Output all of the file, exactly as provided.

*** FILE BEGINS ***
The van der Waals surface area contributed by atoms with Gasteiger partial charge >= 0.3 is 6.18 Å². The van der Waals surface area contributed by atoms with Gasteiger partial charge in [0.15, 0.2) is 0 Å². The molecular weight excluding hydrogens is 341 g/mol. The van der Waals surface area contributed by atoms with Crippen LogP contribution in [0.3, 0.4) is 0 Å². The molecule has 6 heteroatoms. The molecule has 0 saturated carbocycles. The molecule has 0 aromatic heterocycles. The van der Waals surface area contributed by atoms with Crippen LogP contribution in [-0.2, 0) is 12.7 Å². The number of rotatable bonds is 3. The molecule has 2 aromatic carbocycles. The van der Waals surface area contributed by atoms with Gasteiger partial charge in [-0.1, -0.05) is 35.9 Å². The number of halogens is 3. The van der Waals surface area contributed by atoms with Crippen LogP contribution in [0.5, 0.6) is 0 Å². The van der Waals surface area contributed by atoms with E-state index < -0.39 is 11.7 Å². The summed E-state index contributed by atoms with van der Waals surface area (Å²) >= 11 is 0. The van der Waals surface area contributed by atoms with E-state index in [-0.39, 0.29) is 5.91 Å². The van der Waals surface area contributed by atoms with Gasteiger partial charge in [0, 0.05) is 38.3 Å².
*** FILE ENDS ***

The van der Waals surface area contributed by atoms with Gasteiger partial charge >= 0.3 is 6.18 Å². The van der Waals surface area contributed by atoms with Gasteiger partial charge in [0.15, 0.2) is 0 Å². The molecular weight excluding hydrogens is 341 g/mol. The van der Waals surface area contributed by atoms with Crippen LogP contribution in [0.3, 0.4) is 0 Å². The molecule has 6 heteroatoms. The molecule has 0 saturated carbocycles. The molecule has 0 aromatic heterocycles. The van der Waals surface area contributed by atoms with Crippen LogP contribution in [-0.2, 0) is 12.7 Å². The number of rotatable bonds is 3. The molecule has 2 aromatic carbocycles. The van der Waals surface area contributed by atoms with Gasteiger partial charge in [-0.1, -0.05) is 35.9 Å². The number of halogens is 3. The van der Waals surface area contributed by atoms with Crippen LogP contribution in [0.5, 0.6) is 0 Å². The van der Waals surface area contributed by atoms with E-state index < -0.39 is 11.7 Å². The summed E-state index contributed by atoms with van der Waals surface area (Å²) >= 11 is 0. The van der Waals surface area contributed by atoms with E-state index in [-0.39, 0.29) is 5.91 Å². The van der Waals surface area contributed by atoms with Gasteiger partial charge in [0, 0.05) is 38.3 Å².